This issue of Education and Treatment of Children marks the 28th annual volume of the Council for Children with Behavioral Disorders Monograph Series on Severe Behavior Disorders of Children and Youth. The eight articles published here represent a peer-reviewed selection of papers originally presented at the 28th Annual Teacher Educators for Children with Behavior Disorders National Conference held in Tempe, Arizona in November of 2004. This monograph series has been devoted over the years to providing in-depth information on the education and treatment of students with emotional and behavioral disorders (EBD). Consulting editors and field reviewers from both Education and Treatment of Children and Behavioral Disorders were responsible for reviewing and selecting these articles for publication. Collectively, these articles address a number of issues and challenges, suggest a number of programmatic education and treatment strategies, and propose directions for future research and practice for students with EBD.
This issue begins with Frank Gresham's paper based on his keynote address at the 2004 TECBD conference. Gresham proposes an alternative approach to emotional disabilities (ED) identification based on a student's response or lack of response to an evidence-based intervention. The response to intervention (RTI) approach provides a functional alternative to the federal definition of emotional disturbance, which Gresham suggests is nebulous, often illogical, and self-contradictory. He defines and describes RTI and provides methods and procedures for quantifying whether or not a student shows an adequate or inadequate response to an evidence-based intervention implemented with integrity.
The remaining articles in this special issue of ETC represent a cross-section of important research and practice issues in the education and treatment of children and youth with emotional and behavioral disorders. Joao Lopes addresses three issues related to the effectiveness of interventions for students with emotional and behavioral disorders in Portugal: (1) the comorbidity of emotional, behavioral, and learning disorders, (2) the influence of academic underachievement on the development of EBD; and (3) the failure school personnel to intervene early with students with EBD.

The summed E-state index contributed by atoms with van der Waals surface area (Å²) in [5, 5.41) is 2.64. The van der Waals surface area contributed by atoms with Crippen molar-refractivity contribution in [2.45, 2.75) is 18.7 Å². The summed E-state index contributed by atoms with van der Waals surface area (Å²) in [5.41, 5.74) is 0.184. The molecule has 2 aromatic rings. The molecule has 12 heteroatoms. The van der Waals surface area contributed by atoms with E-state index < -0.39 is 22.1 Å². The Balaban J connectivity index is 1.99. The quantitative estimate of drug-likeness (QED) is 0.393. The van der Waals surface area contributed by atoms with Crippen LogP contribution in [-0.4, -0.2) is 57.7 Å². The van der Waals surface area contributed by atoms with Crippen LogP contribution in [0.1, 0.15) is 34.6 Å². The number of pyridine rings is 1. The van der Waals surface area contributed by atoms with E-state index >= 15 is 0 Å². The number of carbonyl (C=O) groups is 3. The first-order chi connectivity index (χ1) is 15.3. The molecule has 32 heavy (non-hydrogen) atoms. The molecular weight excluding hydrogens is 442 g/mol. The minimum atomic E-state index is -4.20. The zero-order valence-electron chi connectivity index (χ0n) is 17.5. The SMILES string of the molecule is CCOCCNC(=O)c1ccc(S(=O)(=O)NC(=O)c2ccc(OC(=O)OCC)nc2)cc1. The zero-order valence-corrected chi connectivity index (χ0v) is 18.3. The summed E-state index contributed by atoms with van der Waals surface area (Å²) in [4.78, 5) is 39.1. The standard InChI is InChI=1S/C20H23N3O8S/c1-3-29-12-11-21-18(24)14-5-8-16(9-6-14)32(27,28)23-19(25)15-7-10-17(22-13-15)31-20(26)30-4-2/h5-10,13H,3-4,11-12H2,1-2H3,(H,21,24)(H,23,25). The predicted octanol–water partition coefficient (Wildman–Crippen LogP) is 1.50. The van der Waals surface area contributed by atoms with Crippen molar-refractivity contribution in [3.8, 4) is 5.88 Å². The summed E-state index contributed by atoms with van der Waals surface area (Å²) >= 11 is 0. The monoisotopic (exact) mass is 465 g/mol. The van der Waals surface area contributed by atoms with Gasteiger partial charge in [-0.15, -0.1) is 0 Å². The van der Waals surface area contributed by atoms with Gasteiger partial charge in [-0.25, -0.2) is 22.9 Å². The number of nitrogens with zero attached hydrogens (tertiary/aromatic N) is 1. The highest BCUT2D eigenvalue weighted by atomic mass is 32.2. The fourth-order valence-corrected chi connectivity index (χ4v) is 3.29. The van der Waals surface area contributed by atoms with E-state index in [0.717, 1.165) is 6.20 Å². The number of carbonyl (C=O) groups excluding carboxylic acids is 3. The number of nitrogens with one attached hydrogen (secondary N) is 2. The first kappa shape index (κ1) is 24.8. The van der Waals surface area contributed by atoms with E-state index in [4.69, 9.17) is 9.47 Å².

The next two articles deal with youth with disabilities in the juvenile justice system. Heather Baltodano, Pamela Harris, and Robert Rutherford examined the relationship of age, ethnicity and disability on the academic achievement of males in a large juvenile correctional facility. They found significant differences between mean scores on academic achievement measures such as the Woodcock Johnson III Tests of Achievement--Third Addition (WJIII) and the Dynamic Indicators of Basic Literacy Skills (DIBELS) across various ethnic groups and between those youth identified as special education and those not identified.
David E. Houchins, Kristine Jolivette, Suana Wessendorf, Megan McGlynn, and C. Michael Nelson provide data for implementing school-wide positive behavioral support (PBS) in juvenile justice settings. Through focus groups, these authors provide a rationale for adopting and adapting successful public school proactive strategies for defining, teaching and supporting appropriate student behaviors for youth in correctional facilities. The individuals in the administrators, teachers, and clinical staff focus groups identified ecological congruence issues of how PBS is and can be unique in a juvenile justice setting. …